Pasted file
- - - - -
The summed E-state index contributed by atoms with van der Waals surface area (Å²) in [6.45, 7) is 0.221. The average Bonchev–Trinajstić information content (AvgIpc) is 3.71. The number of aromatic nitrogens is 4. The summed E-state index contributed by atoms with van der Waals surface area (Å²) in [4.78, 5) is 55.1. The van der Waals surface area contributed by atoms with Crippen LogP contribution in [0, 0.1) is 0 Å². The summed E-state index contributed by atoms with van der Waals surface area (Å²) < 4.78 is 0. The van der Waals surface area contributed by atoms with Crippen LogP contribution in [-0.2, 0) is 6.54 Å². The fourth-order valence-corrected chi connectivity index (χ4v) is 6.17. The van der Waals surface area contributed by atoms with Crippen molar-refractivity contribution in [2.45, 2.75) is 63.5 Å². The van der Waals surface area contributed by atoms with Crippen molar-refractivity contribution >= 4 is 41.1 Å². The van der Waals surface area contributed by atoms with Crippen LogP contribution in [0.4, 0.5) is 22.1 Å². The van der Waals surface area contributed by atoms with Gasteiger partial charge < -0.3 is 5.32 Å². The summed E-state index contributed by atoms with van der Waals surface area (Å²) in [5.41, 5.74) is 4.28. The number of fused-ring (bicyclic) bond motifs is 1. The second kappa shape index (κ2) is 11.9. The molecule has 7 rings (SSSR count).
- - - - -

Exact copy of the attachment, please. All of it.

The summed E-state index contributed by atoms with van der Waals surface area (Å²) in [6.45, 7) is 0.221. The average Bonchev–Trinajstić information content (AvgIpc) is 3.71. The number of aromatic nitrogens is 4. The summed E-state index contributed by atoms with van der Waals surface area (Å²) in [4.78, 5) is 55.1. The van der Waals surface area contributed by atoms with Crippen LogP contribution in [0, 0.1) is 0 Å². The summed E-state index contributed by atoms with van der Waals surface area (Å²) < 4.78 is 0. The van der Waals surface area contributed by atoms with Crippen LogP contribution in [-0.2, 0) is 6.54 Å². The fourth-order valence-corrected chi connectivity index (χ4v) is 6.17. The van der Waals surface area contributed by atoms with Crippen molar-refractivity contribution in [2.45, 2.75) is 63.5 Å². The van der Waals surface area contributed by atoms with Crippen molar-refractivity contribution >= 4 is 41.1 Å². The van der Waals surface area contributed by atoms with Crippen LogP contribution in [0.4, 0.5) is 22.1 Å². The van der Waals surface area contributed by atoms with Gasteiger partial charge < -0.3 is 5.32 Å². The summed E-state index contributed by atoms with van der Waals surface area (Å²) in [5.41, 5.74) is 4.28. The number of fused-ring (bicyclic) bond motifs is 1. The second kappa shape index (κ2) is 11.9. The molecule has 7 rings (SSSR count).